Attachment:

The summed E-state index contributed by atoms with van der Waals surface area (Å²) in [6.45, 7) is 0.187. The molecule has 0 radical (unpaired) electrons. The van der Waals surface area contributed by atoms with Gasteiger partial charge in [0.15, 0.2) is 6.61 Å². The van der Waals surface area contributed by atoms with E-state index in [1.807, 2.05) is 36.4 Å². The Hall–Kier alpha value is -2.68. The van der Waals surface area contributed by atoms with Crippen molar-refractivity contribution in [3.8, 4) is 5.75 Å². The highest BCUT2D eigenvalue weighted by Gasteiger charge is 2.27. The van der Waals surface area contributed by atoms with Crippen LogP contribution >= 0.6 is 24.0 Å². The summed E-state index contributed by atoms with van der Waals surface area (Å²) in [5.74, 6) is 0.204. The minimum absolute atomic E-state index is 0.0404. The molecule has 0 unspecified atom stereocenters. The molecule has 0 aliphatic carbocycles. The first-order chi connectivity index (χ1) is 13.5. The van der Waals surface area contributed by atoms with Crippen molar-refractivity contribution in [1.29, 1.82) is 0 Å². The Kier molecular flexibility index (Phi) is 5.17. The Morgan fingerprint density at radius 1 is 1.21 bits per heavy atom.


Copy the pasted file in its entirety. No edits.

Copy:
The summed E-state index contributed by atoms with van der Waals surface area (Å²) in [6.45, 7) is 0.187. The molecule has 0 radical (unpaired) electrons. The van der Waals surface area contributed by atoms with Gasteiger partial charge in [0.15, 0.2) is 6.61 Å². The van der Waals surface area contributed by atoms with E-state index in [1.807, 2.05) is 36.4 Å². The Hall–Kier alpha value is -2.68. The van der Waals surface area contributed by atoms with Crippen molar-refractivity contribution in [3.8, 4) is 5.75 Å². The highest BCUT2D eigenvalue weighted by Gasteiger charge is 2.27. The van der Waals surface area contributed by atoms with Crippen LogP contribution >= 0.6 is 24.0 Å². The summed E-state index contributed by atoms with van der Waals surface area (Å²) in [5.74, 6) is 0.204. The minimum absolute atomic E-state index is 0.0404. The molecule has 0 unspecified atom stereocenters. The molecule has 0 aliphatic carbocycles. The first-order chi connectivity index (χ1) is 13.5. The van der Waals surface area contributed by atoms with Crippen molar-refractivity contribution in [1.29, 1.82) is 0 Å². The Kier molecular flexibility index (Phi) is 5.17. The Morgan fingerprint density at radius 1 is 1.21 bits per heavy atom.